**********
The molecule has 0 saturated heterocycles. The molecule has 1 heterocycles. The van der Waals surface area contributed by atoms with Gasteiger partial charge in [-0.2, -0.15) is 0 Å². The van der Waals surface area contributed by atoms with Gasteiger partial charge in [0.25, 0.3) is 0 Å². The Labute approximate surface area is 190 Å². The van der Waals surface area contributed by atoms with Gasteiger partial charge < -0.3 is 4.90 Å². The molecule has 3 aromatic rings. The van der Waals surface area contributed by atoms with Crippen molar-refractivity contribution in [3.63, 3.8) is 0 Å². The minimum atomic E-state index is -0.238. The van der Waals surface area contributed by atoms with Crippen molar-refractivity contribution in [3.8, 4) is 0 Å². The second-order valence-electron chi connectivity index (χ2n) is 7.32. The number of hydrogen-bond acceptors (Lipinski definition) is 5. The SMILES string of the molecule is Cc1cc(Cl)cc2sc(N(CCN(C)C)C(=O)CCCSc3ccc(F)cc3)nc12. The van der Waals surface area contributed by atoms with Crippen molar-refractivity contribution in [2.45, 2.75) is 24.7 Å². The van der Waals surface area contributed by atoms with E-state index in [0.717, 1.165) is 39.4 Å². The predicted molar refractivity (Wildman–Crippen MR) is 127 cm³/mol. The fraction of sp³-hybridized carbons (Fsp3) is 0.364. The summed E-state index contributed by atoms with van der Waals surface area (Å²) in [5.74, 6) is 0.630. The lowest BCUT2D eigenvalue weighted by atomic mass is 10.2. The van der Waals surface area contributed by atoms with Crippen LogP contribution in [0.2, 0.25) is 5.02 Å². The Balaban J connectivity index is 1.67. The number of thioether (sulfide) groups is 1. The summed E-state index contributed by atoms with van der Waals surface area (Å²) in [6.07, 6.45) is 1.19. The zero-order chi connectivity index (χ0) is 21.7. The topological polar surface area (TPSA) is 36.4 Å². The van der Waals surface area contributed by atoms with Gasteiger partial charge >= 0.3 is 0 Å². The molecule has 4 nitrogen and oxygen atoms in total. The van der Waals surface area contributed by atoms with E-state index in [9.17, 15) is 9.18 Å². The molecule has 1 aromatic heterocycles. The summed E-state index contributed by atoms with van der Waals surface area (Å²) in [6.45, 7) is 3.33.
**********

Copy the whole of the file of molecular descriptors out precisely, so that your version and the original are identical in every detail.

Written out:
The molecule has 0 saturated heterocycles. The molecule has 1 heterocycles. The van der Waals surface area contributed by atoms with Gasteiger partial charge in [-0.2, -0.15) is 0 Å². The van der Waals surface area contributed by atoms with Gasteiger partial charge in [0.25, 0.3) is 0 Å². The Labute approximate surface area is 190 Å². The van der Waals surface area contributed by atoms with Gasteiger partial charge < -0.3 is 4.90 Å². The molecule has 3 aromatic rings. The van der Waals surface area contributed by atoms with Crippen molar-refractivity contribution in [3.63, 3.8) is 0 Å². The minimum atomic E-state index is -0.238. The van der Waals surface area contributed by atoms with Crippen molar-refractivity contribution in [3.8, 4) is 0 Å². The second-order valence-electron chi connectivity index (χ2n) is 7.32. The number of hydrogen-bond acceptors (Lipinski definition) is 5. The SMILES string of the molecule is Cc1cc(Cl)cc2sc(N(CCN(C)C)C(=O)CCCSc3ccc(F)cc3)nc12. The van der Waals surface area contributed by atoms with Crippen molar-refractivity contribution in [2.45, 2.75) is 24.7 Å². The van der Waals surface area contributed by atoms with E-state index in [0.717, 1.165) is 39.4 Å². The predicted molar refractivity (Wildman–Crippen MR) is 127 cm³/mol. The fraction of sp³-hybridized carbons (Fsp3) is 0.364. The summed E-state index contributed by atoms with van der Waals surface area (Å²) in [5.74, 6) is 0.630. The lowest BCUT2D eigenvalue weighted by atomic mass is 10.2. The van der Waals surface area contributed by atoms with Crippen LogP contribution in [0.2, 0.25) is 5.02 Å². The Balaban J connectivity index is 1.67. The number of thioether (sulfide) groups is 1. The summed E-state index contributed by atoms with van der Waals surface area (Å²) in [6.07, 6.45) is 1.19. The zero-order chi connectivity index (χ0) is 21.7. The topological polar surface area (TPSA) is 36.4 Å². The van der Waals surface area contributed by atoms with Gasteiger partial charge >= 0.3 is 0 Å². The molecule has 4 nitrogen and oxygen atoms in total. The van der Waals surface area contributed by atoms with E-state index in [9.17, 15) is 9.18 Å². The molecule has 1 aromatic heterocycles. The summed E-state index contributed by atoms with van der Waals surface area (Å²) in [6.45, 7) is 3.33.